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Updates about the Horticulture Wales project, along with industry news and opinion.

Market Analysis: Fresh Produce Consumption Trends

01 May 2014

Over recent weeks, a raft of official statistics and surveys monitoring the latest levels of fruit and vegetable consumption have been published – with the majority trending downwards. Here we take a look at three of these reports…

Freshfel Consumption Monitor

 

Fruit Bowl 2 (500px * 333px)Freshfel, the European Fresh Produce Association, has unveiled the latest edition of its Consumption Monitor, which analyses production, trade, and consumption statistics across the European Union.

Across the continent, fruit and vegetable consumption in 2012 decreased by 8.2% on the previous year, and was 8.7% down on the 2007-2011 average. Fruit consumption dropped considerably more than vegetables, both year-on-year (2012 consumption of the former fell 11.8% compared to 5.3%) and against the 2007-2011 average (fruit 14.2% vegetables 4%).

Fruit and veg production across the EU also fell (down 12% and 6% respectively), however exports continued to strengthen. Fruit exports in 2012 were up 17% on the previous year – and 39% up on the 2007-2011 average – while vegetable exports in 2012 increased 8% on 2011 figures, meaning they too are up 20% compared to the five-year average.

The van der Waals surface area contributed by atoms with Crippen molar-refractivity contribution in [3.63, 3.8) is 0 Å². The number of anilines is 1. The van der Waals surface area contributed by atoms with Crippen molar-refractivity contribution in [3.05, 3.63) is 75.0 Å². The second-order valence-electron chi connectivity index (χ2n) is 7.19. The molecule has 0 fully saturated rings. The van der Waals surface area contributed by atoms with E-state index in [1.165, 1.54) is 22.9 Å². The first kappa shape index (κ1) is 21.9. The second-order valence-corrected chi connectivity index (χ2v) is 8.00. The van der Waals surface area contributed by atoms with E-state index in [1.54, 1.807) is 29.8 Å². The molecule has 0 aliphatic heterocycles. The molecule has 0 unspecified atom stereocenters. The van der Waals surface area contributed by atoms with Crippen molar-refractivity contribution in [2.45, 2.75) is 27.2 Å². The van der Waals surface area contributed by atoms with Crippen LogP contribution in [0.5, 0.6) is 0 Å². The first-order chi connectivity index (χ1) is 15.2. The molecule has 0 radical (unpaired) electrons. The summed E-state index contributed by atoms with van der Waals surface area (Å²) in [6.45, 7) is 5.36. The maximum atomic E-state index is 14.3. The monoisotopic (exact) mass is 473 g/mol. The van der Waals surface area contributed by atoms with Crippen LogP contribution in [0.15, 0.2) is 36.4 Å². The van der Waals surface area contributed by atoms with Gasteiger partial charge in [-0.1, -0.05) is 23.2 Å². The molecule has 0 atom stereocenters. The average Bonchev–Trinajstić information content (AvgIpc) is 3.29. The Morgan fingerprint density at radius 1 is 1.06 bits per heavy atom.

DEFRA Food Statistics Pocketbook

 

On a similar theme, last month DEFRA published an update to its Food Statistics Pocketbook 2013, the UK Government’s annual round-up of statistics covering the economic, social, and environmental aspects of the food we eat.

The figures show that UK household purchases of fruit and veg during 2012 fell 2.1% on the previous year. On average, people purchased 3.9 portions of fruit and veg a day. In the year to June 2013, fruit and veg prices increased by 7.5% and 5.2% respectively, the largest increases in the entire food and drink sector. As a result, fruit and veg in the UK now costs almost a fifth higher (19%) than the EU average.

Aviva Health Check UK Report

 

One final publication of interest was research commissioned by the insurance provider Aviva. Its inaugural Health Check UK Report revealed that a quarter of adults in the UK ‘do not eat a single piece of fruit or veg a day’, with only 20% meeting the recommended target of five portions a day.

As a comparison, 28% of British people have at least five cups of tea or coffee a day; more than a third (34%) eat at least one portion of chocolate or crisps every day; with a quarter consuming cakes, biscuits, or pastries daily.

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